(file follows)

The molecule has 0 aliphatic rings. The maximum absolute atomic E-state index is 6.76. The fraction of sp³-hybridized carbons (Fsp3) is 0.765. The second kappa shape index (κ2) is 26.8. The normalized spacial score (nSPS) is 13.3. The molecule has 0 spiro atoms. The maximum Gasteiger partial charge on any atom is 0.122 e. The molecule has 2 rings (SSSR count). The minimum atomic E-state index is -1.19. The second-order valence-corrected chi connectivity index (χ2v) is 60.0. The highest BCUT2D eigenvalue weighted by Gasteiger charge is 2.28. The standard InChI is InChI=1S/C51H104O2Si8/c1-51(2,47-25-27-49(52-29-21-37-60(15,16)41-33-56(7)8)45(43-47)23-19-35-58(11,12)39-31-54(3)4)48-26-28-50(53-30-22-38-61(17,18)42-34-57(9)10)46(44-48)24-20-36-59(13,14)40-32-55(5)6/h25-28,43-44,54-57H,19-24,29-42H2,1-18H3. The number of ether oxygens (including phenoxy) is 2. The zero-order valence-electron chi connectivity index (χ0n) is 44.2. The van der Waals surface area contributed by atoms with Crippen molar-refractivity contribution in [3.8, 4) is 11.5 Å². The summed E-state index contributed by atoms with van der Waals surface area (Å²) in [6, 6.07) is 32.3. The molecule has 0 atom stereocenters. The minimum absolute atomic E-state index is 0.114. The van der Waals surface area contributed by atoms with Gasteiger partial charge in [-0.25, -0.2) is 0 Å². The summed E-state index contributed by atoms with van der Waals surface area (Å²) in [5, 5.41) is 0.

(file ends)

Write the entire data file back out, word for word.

The molecule has 0 aliphatic rings. The maximum absolute atomic E-state index is 6.76. The fraction of sp³-hybridized carbons (Fsp3) is 0.765. The second kappa shape index (κ2) is 26.8. The normalized spacial score (nSPS) is 13.3. The molecule has 0 spiro atoms. The maximum Gasteiger partial charge on any atom is 0.122 e. The molecule has 2 rings (SSSR count). The minimum atomic E-state index is -1.19. The second-order valence-corrected chi connectivity index (χ2v) is 60.0. The highest BCUT2D eigenvalue weighted by Gasteiger charge is 2.28. The standard InChI is InChI=1S/C51H104O2Si8/c1-51(2,47-25-27-49(52-29-21-37-60(15,16)41-33-56(7)8)45(43-47)23-19-35-58(11,12)39-31-54(3)4)48-26-28-50(53-30-22-38-61(17,18)42-34-57(9)10)46(44-48)24-20-36-59(13,14)40-32-55(5)6/h25-28,43-44,54-57H,19-24,29-42H2,1-18H3. The number of ether oxygens (including phenoxy) is 2. The zero-order valence-electron chi connectivity index (χ0n) is 44.2. The van der Waals surface area contributed by atoms with Crippen molar-refractivity contribution in [3.8, 4) is 11.5 Å². The summed E-state index contributed by atoms with van der Waals surface area (Å²) in [6, 6.07) is 32.3. The molecule has 0 atom stereocenters. The minimum absolute atomic E-state index is 0.114. The van der Waals surface area contributed by atoms with Gasteiger partial charge in [-0.25, -0.2) is 0 Å². The summed E-state index contributed by atoms with van der Waals surface area (Å²) in [5, 5.41) is 0.